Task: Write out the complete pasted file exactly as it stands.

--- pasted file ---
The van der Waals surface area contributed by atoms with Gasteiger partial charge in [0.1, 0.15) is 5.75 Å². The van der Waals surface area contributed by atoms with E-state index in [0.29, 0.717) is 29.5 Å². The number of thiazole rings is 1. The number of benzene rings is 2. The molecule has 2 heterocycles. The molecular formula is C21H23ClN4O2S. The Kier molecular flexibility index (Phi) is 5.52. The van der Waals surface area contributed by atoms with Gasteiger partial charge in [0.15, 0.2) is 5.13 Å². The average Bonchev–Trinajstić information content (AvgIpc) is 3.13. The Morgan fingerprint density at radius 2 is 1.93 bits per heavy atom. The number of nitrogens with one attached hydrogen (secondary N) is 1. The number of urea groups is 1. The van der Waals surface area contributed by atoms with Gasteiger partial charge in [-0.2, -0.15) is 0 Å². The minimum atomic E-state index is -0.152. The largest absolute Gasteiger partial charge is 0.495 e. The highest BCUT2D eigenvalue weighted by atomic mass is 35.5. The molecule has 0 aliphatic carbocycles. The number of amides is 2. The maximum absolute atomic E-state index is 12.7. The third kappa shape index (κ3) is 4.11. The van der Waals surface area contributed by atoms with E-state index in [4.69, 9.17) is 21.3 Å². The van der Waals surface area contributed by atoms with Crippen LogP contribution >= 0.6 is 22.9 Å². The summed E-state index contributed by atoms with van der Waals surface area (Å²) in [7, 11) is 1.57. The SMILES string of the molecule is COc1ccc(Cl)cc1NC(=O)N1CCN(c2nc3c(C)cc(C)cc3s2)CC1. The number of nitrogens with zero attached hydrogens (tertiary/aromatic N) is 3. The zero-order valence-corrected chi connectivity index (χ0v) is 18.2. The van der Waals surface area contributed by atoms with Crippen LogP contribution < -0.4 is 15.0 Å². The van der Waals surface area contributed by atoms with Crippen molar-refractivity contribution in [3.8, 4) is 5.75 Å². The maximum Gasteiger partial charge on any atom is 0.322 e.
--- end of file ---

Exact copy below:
The van der Waals surface area contributed by atoms with Gasteiger partial charge in [0.1, 0.15) is 5.75 Å². The van der Waals surface area contributed by atoms with E-state index in [0.29, 0.717) is 29.5 Å². The number of thiazole rings is 1. The number of benzene rings is 2. The molecule has 2 heterocycles. The molecular formula is C21H23ClN4O2S. The Kier molecular flexibility index (Phi) is 5.52. The van der Waals surface area contributed by atoms with Gasteiger partial charge in [0.15, 0.2) is 5.13 Å². The average Bonchev–Trinajstić information content (AvgIpc) is 3.13. The Morgan fingerprint density at radius 2 is 1.93 bits per heavy atom. The number of nitrogens with one attached hydrogen (secondary N) is 1. The number of urea groups is 1. The van der Waals surface area contributed by atoms with Gasteiger partial charge in [-0.2, -0.15) is 0 Å². The minimum atomic E-state index is -0.152. The largest absolute Gasteiger partial charge is 0.495 e. The highest BCUT2D eigenvalue weighted by atomic mass is 35.5. The molecule has 0 aliphatic carbocycles. The number of amides is 2. The maximum absolute atomic E-state index is 12.7. The third kappa shape index (κ3) is 4.11. The van der Waals surface area contributed by atoms with E-state index in [4.69, 9.17) is 21.3 Å². The van der Waals surface area contributed by atoms with Crippen LogP contribution >= 0.6 is 22.9 Å². The summed E-state index contributed by atoms with van der Waals surface area (Å²) in [7, 11) is 1.57. The SMILES string of the molecule is COc1ccc(Cl)cc1NC(=O)N1CCN(c2nc3c(C)cc(C)cc3s2)CC1. The number of nitrogens with zero attached hydrogens (tertiary/aromatic N) is 3. The zero-order valence-corrected chi connectivity index (χ0v) is 18.2. The van der Waals surface area contributed by atoms with Crippen LogP contribution < -0.4 is 15.0 Å². The van der Waals surface area contributed by atoms with Crippen molar-refractivity contribution in [3.8, 4) is 5.75 Å². The maximum Gasteiger partial charge on any atom is 0.322 e.